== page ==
In a sense, Yahoo is going back to basics by tapping the search index itself to be the core of a new business strategy. The company said today that it plans to impose a pricing and usage structure on its Yahoo BOSS (Build Your Own Search Service) API for developers later this year.
Originally, the idea was to make Yahoo BOSS an avenue for ad revenue. In exchange for access to the search index, developers had to place ads from the Yahoo ad network next to the query results on their sites. Under this new structure - rolled out under the new Carol Bartz administration - BOSS developers can tap into any ad network out there. Yes, even Google's.
Currently free, the new fees will only be applied to users that cross a specific daily usage threshold. It's a tiered pricing structure that's based not just on the number of queries but also how deep into the index the query should dig for results. The following are Yahoo's pricing examples from its BOSS pricing page:
- Developer A submits 7000 API requests in a given day. Each API call requests search results 1-10. Since 1000 requests of this type cost 3 units (for a total of 21 units) and each developer gets 30 units per day for free, Developer A is not charged anything.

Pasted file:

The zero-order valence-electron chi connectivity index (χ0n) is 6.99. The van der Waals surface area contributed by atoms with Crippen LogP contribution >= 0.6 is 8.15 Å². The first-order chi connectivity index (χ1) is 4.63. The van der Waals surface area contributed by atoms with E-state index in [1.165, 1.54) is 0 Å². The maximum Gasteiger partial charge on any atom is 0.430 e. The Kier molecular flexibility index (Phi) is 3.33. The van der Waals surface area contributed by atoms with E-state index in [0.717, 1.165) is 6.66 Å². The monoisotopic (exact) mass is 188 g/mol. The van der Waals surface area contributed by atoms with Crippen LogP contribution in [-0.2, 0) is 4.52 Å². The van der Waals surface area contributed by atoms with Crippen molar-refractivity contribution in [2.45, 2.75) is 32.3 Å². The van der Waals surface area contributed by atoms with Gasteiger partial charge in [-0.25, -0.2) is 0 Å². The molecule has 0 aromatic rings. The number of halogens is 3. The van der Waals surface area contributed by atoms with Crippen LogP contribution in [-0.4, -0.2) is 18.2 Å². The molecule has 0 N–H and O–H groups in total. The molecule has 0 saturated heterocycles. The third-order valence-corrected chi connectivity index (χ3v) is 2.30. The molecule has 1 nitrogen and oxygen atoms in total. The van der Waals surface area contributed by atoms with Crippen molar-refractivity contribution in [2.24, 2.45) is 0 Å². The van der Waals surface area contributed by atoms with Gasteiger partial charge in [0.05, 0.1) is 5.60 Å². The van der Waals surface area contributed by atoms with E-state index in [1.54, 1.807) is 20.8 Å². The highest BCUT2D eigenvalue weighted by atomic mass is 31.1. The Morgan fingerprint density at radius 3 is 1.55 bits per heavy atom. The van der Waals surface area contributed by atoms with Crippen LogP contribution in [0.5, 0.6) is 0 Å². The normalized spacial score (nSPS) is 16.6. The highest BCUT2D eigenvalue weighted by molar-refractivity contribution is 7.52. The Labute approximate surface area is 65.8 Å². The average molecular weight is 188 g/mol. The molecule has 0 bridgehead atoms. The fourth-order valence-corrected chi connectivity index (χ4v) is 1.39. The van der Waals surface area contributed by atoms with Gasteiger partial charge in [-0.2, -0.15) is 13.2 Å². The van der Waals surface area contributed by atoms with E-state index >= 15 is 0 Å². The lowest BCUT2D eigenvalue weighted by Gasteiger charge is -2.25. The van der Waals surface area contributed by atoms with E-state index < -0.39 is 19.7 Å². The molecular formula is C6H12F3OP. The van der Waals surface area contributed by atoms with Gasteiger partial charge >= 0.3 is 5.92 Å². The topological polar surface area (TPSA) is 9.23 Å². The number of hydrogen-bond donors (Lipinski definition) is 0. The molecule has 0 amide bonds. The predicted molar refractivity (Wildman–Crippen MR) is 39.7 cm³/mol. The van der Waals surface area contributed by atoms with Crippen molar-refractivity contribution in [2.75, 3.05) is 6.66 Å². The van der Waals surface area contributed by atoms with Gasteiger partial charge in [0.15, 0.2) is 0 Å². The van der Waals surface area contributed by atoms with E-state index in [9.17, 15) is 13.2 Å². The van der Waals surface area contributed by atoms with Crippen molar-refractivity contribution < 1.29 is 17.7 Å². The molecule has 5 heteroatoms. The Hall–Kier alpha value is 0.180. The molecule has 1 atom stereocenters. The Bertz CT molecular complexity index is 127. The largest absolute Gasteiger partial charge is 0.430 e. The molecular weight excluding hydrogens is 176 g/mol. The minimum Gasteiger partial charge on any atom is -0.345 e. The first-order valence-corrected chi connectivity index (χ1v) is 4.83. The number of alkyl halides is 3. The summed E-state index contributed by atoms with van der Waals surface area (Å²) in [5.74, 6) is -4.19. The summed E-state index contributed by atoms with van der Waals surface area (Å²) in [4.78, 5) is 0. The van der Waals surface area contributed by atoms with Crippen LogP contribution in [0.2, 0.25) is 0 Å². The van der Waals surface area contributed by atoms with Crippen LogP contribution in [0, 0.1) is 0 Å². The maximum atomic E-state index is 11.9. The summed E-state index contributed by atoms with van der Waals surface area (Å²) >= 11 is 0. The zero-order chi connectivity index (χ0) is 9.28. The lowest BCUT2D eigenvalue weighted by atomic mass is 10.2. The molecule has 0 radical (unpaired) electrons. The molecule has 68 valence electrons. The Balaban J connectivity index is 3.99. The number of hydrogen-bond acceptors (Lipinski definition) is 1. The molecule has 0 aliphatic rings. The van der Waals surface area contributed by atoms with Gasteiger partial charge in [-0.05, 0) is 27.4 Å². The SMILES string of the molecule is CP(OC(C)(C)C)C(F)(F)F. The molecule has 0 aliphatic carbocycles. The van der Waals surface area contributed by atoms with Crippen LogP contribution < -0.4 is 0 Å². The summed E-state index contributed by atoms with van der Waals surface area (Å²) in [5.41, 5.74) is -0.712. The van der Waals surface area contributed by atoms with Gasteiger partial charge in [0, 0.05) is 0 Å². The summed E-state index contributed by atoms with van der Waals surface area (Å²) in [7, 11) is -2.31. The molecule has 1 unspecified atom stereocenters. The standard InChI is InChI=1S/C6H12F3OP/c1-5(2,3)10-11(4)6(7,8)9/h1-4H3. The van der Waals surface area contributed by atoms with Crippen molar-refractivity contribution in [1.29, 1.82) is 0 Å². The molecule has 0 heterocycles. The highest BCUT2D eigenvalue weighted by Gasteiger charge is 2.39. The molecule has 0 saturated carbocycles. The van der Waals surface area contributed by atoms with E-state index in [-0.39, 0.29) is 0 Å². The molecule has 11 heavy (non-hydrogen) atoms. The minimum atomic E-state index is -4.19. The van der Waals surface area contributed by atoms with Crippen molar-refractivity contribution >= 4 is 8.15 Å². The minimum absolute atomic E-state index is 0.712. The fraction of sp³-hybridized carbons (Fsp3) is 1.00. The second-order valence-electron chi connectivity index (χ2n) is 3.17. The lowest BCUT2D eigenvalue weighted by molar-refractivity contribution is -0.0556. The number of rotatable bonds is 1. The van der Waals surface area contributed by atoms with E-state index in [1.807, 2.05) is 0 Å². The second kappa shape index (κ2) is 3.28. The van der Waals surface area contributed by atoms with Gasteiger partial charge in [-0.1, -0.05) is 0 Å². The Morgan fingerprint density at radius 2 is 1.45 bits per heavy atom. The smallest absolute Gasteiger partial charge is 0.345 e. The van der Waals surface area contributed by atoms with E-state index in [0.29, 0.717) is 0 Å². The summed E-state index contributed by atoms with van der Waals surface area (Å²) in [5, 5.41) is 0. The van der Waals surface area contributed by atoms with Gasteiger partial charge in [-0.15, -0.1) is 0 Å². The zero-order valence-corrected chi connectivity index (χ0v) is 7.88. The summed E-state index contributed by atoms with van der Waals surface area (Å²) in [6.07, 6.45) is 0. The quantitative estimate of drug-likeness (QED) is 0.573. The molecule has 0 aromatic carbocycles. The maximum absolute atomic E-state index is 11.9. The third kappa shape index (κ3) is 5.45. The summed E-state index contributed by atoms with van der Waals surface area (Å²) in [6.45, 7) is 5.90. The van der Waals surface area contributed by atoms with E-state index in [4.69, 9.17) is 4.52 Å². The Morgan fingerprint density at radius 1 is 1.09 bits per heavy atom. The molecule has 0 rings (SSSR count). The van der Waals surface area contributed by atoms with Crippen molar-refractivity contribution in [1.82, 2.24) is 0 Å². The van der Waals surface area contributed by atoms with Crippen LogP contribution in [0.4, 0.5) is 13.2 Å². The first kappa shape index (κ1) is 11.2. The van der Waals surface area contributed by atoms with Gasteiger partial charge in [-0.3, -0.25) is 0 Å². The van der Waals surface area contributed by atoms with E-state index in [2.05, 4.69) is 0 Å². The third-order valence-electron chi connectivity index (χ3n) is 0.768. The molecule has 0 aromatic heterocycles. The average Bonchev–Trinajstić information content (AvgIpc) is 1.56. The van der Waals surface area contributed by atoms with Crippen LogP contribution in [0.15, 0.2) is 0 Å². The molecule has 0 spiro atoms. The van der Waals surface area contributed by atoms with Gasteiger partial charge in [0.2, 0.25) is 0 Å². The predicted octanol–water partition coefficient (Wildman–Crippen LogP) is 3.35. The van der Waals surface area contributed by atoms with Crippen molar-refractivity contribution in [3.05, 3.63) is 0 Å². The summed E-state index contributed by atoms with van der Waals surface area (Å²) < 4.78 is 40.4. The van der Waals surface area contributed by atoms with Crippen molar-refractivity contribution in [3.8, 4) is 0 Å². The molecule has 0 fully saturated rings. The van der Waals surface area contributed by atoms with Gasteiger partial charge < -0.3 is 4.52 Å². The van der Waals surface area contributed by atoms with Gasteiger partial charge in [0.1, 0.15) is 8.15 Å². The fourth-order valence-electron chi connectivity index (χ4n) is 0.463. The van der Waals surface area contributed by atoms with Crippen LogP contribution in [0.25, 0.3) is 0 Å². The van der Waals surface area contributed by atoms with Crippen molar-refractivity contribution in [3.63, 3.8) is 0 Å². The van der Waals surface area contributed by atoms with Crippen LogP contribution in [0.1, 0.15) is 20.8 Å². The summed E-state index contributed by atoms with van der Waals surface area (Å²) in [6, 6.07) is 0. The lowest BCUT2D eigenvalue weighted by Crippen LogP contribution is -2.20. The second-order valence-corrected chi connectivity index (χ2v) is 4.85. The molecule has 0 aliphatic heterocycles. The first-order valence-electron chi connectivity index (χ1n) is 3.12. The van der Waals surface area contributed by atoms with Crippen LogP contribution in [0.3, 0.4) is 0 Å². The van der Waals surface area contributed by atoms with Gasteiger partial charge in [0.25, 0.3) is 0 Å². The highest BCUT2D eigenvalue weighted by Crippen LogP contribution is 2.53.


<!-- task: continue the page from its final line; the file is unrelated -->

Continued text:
- Developer B also submits 7000 API requests. Each API call requests results 1-100. Since 1000 requests of this type cost 10 units (for a total of 70 units) and each developer gets 30 units per day for free, Developer B will be charged for 40 units (70 - 30 = 40). The price of 40 units is $4.00 (40 x $0.10 = $4.00).
When Yahoo BOSS was announced last summer, my colleagues Larry Dignan and Ed Burnette sparred over the significance of the news. Larry called the shift to open source a sign of desperation; Ed countered by arguing that open source is not a dumping ground for lost causes.
Given what we know now - the crumbling economy, the hard-hit tech sector and the arrival of Carol Bartz - versus last summer (remember the Icahn-Microhoo drama?), I'd probably have to side with Ed on this one (sorry, Larry). Why keep trying to beat Google in the search engine ad game when you can tap into what's really valuable - the index itself - and start focusing on revenue-generating businesses that can be built around it? Bartz has said that a turnaround could involve cutting losses in some areas and investing in stronger areas that have growth potential.
Of course, there's the assumption that growth also includes revenue plan, not just a way of increasing the eyeballs on ads drawn from other networks. It may be tough to get developers to pay for something that's already free - though beefing up the service with new things such as longer character abstracts and enhanced results using Yahoo's SearchMonkey tool may dull the pain by making it feel like a premium upgrade.